The stories I hear from what healthcare workers call "the frontline" - code for those working directly with Covid-19 patients - are traumatising.
"I am seeing scores of death" says one senior doctor.
"It's hideous...I'm palliating [giving temporary relief to] people in their 70s-90s on the wards who were never remotely suitable for intensive care and who are dying horribly quickly, and nastily too, if they don't get the proper care.
"The ward staff don't have the experience and the poor patients don't have a loved one by their side acting as their advocate".
This doctor gave me this insight because I could not work out where precisely people were dying, since it was clear from the statistics on use of ITU or intensive care wards that the majority are not dying there.
As this doctor pointed out, significant numbers of people with Covid-19 "are too frail or have too many co-morbidities [life threatening conditions] to withstand ITU, so their ceiling of care is ward based".
To hear this is not a great surprise, though it is upsetting.
The point is that what we hear about in the media tends to be the shocking deaths of younger people in intensive care.
Much less attention is paid to the elderly and frail, who are dying in horrifyingly large numbers, on NHS wards and in care homes.
I am acutely aware of this differentiated treatment because an elderly relative was put on a ward after being diagnosed with Covid-19 and has since died, whereas two younger friends have been in ITU.
So when the prime minister says his life was saved by being admitted to intensive care and being ministered to round the clock by two nurses, Jenny from New Zealand and Luis from Portugal, this is compelling but half the story.
He should thank his lucky stars he caught this awful virus when relatively strong and young.
I am labouring these points because a growing number of us are experiencing the anxiety and grief of close proximity to this potentially lethal illness.
And this grief makes many of us increasingly impatient to understand why so many British people are dying: mortalities in the UK by the time the epidemic has run its course are likely to exceed those in other European countries, based on current trends; so says the distinguished director of the Wellcome Trust Sir Jeremy Farrar, who is advising government on how to contain the epidemic.
When pressed on why the incidence of death may be disproportionately great, as Health Secretary Matt Hancock was today in the daily press conference, the response was that our Covid-19 destiny is in our collective hands, namely that there will be fewer deaths if we religiously adhere to the rules that prevent us mingling with those outside our respective households.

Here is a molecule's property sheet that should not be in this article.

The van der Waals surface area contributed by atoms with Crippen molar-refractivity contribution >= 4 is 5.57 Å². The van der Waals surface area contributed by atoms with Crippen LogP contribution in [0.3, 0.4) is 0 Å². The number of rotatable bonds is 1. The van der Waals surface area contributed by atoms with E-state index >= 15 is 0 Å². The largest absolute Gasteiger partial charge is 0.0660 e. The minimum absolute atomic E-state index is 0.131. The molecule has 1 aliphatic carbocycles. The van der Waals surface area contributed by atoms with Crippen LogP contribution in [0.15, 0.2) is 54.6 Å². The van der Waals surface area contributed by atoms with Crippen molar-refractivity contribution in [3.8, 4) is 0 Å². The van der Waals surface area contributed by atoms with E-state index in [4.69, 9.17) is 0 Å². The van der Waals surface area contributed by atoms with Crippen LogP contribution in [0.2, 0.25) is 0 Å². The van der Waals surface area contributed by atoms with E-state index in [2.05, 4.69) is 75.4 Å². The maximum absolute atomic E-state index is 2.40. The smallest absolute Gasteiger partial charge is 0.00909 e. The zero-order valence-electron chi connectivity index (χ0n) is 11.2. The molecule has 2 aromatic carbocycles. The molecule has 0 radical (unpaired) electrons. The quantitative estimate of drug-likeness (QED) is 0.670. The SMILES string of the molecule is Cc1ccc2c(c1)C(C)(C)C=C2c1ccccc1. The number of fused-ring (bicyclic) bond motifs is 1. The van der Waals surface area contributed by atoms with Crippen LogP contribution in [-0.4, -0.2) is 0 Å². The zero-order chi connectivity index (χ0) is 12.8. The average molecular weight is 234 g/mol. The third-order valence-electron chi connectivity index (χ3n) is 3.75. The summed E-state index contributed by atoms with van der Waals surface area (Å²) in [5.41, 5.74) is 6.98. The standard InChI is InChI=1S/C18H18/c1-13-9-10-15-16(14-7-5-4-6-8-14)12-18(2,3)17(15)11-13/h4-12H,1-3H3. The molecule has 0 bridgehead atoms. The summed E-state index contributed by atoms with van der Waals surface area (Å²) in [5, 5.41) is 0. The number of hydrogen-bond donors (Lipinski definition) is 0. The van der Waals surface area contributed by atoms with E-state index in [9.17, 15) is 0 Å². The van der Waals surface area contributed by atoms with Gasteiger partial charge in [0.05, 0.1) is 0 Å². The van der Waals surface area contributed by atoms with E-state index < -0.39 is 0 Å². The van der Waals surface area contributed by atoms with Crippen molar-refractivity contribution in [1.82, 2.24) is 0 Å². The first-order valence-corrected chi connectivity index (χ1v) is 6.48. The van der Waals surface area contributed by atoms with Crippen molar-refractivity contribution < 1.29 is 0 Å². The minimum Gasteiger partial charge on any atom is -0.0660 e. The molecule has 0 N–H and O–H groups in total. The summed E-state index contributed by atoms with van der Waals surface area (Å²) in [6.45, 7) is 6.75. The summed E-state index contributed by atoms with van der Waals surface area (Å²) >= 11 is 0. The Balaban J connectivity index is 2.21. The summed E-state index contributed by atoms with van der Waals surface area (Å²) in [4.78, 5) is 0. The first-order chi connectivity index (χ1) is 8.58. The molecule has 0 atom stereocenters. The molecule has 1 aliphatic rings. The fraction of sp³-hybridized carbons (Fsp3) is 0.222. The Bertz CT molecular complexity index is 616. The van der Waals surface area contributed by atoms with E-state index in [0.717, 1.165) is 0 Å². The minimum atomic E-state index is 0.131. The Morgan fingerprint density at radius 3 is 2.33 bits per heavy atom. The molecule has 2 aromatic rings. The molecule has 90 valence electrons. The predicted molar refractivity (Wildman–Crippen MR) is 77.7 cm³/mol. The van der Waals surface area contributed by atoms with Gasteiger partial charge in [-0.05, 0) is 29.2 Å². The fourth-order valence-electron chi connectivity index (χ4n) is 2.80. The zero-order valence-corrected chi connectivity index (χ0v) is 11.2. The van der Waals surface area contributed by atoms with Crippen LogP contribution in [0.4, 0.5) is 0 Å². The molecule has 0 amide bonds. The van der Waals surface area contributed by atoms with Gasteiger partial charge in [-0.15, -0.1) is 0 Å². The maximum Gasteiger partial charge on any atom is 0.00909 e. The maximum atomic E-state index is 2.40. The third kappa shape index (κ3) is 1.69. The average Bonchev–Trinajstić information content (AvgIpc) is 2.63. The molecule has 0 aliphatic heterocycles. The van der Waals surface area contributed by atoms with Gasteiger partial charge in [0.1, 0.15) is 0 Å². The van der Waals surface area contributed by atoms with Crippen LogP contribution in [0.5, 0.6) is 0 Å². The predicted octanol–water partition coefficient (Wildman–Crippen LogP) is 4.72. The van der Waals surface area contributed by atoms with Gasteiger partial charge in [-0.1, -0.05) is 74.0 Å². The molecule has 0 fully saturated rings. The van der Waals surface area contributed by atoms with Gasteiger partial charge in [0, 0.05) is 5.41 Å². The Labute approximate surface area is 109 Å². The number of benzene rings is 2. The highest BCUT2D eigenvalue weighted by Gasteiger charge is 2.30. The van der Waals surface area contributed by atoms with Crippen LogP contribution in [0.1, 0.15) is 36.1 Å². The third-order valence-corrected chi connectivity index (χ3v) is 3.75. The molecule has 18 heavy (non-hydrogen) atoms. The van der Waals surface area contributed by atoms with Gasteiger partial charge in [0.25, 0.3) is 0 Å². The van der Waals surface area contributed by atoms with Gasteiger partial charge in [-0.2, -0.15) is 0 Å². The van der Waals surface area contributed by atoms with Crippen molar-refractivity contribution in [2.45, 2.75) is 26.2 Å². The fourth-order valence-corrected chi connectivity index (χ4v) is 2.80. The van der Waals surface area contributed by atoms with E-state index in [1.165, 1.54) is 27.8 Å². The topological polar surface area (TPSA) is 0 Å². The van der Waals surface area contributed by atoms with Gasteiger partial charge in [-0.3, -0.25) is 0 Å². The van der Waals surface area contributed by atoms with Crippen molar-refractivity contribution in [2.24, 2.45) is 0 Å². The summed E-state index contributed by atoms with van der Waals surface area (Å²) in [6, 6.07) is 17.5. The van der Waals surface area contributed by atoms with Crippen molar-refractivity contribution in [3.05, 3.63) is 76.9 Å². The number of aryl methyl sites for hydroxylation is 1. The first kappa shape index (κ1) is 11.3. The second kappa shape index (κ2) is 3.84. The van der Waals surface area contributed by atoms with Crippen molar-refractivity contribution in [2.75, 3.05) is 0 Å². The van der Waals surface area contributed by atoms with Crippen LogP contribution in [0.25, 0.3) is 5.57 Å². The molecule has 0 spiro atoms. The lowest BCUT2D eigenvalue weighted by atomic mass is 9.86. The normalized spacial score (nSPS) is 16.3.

I probably wasn't alone in feeling uneasy at the apparent suggestion that there was nothing government had done wrong or could do better.
But as non-answers go it was at least a practical non-answer.
But of course it contains within it the seeds of a genuine answer.
It implies that if only the government had forced social distancing on us days and weeks earlier, as happened in Ireland and Denmark, for example, the rates of infection and death here would have been suppressed earlier too.
That said, a lag in the enforcement of social distancing isn't the whole explanation for why proportionately more people may be dying here than in - say - Germany.
As Chief Medical Officer Chris Whitty has said to me, another cause may be that the UK had less capacity than Germany to test those with symptoms.
Fewer tests would lead to a higher mortality rate because inadequate data on precisely who has the virus would also feed through to less "contact tracing" of anyone who'd been in close proximity in preceding days to those infected.
My medical friends are also jealous of the quality and resources of German hospitals.
Now the point of this kind of analysis is not to apportion blame in a conventional political way.
It is to rebuild hope that the correct approach is being taken by the government now - since we are going to be asked to sacrifice very basic freedoms to keep the virus at bay for many months and possibly years.
It is all very well to say the priority must be to look forward not back.
But if our leaders can demonstrate a bit more backbone by admitting what they misunderstood hitherto, we might all have a bit more confidence in our collective future.
In the current dire circumstances, the stock response of politicians and officials, which is to pretend it's all been going to plan, is not only inappropriate but may also be dangerous.